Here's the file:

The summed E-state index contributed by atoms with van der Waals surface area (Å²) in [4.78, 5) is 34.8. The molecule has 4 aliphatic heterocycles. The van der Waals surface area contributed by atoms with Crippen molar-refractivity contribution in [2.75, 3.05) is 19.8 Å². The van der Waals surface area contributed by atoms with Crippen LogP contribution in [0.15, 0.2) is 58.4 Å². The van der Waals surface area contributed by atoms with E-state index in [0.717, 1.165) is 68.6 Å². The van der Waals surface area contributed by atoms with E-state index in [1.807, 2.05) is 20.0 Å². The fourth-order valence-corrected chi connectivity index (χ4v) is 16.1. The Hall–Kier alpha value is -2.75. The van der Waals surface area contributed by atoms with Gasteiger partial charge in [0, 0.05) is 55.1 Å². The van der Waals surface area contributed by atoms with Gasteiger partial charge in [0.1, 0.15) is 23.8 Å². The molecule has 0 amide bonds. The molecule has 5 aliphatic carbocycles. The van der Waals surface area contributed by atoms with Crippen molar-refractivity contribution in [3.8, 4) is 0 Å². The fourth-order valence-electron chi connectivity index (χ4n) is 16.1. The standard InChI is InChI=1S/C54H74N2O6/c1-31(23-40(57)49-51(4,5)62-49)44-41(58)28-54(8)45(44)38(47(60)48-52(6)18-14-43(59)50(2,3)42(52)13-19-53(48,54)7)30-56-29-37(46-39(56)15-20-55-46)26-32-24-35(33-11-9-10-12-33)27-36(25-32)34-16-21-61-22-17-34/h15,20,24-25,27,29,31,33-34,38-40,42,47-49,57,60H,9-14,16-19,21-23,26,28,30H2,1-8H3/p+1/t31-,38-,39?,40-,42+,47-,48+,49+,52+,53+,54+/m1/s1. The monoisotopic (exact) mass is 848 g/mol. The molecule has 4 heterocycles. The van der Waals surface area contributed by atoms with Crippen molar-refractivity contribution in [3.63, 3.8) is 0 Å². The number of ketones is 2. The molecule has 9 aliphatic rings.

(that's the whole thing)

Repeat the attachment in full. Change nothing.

The summed E-state index contributed by atoms with van der Waals surface area (Å²) in [4.78, 5) is 34.8. The molecule has 4 aliphatic heterocycles. The van der Waals surface area contributed by atoms with Crippen molar-refractivity contribution in [2.75, 3.05) is 19.8 Å². The van der Waals surface area contributed by atoms with Crippen LogP contribution in [0.15, 0.2) is 58.4 Å². The van der Waals surface area contributed by atoms with E-state index in [0.717, 1.165) is 68.6 Å². The van der Waals surface area contributed by atoms with E-state index in [1.807, 2.05) is 20.0 Å². The fourth-order valence-corrected chi connectivity index (χ4v) is 16.1. The Hall–Kier alpha value is -2.75. The van der Waals surface area contributed by atoms with Gasteiger partial charge in [0, 0.05) is 55.1 Å². The van der Waals surface area contributed by atoms with Gasteiger partial charge in [0.1, 0.15) is 23.8 Å². The molecule has 0 amide bonds. The molecule has 5 aliphatic carbocycles. The van der Waals surface area contributed by atoms with Crippen molar-refractivity contribution in [3.8, 4) is 0 Å². The fourth-order valence-electron chi connectivity index (χ4n) is 16.1. The standard InChI is InChI=1S/C54H74N2O6/c1-31(23-40(57)49-51(4,5)62-49)44-41(58)28-54(8)45(44)38(47(60)48-52(6)18-14-43(59)50(2,3)42(52)13-19-53(48,54)7)30-56-29-37(46-39(56)15-20-55-46)26-32-24-35(33-11-9-10-12-33)27-36(25-32)34-16-21-61-22-17-34/h15,20,24-25,27,29,31,33-34,38-40,42,47-49,57,60H,9-14,16-19,21-23,26,28,30H2,1-8H3/p+1/t31-,38-,39?,40-,42+,47-,48+,49+,52+,53+,54+/m1/s1. The monoisotopic (exact) mass is 848 g/mol. The molecule has 4 heterocycles. The van der Waals surface area contributed by atoms with Crippen molar-refractivity contribution in [3.63, 3.8) is 0 Å². The number of ketones is 2. The molecule has 9 aliphatic rings.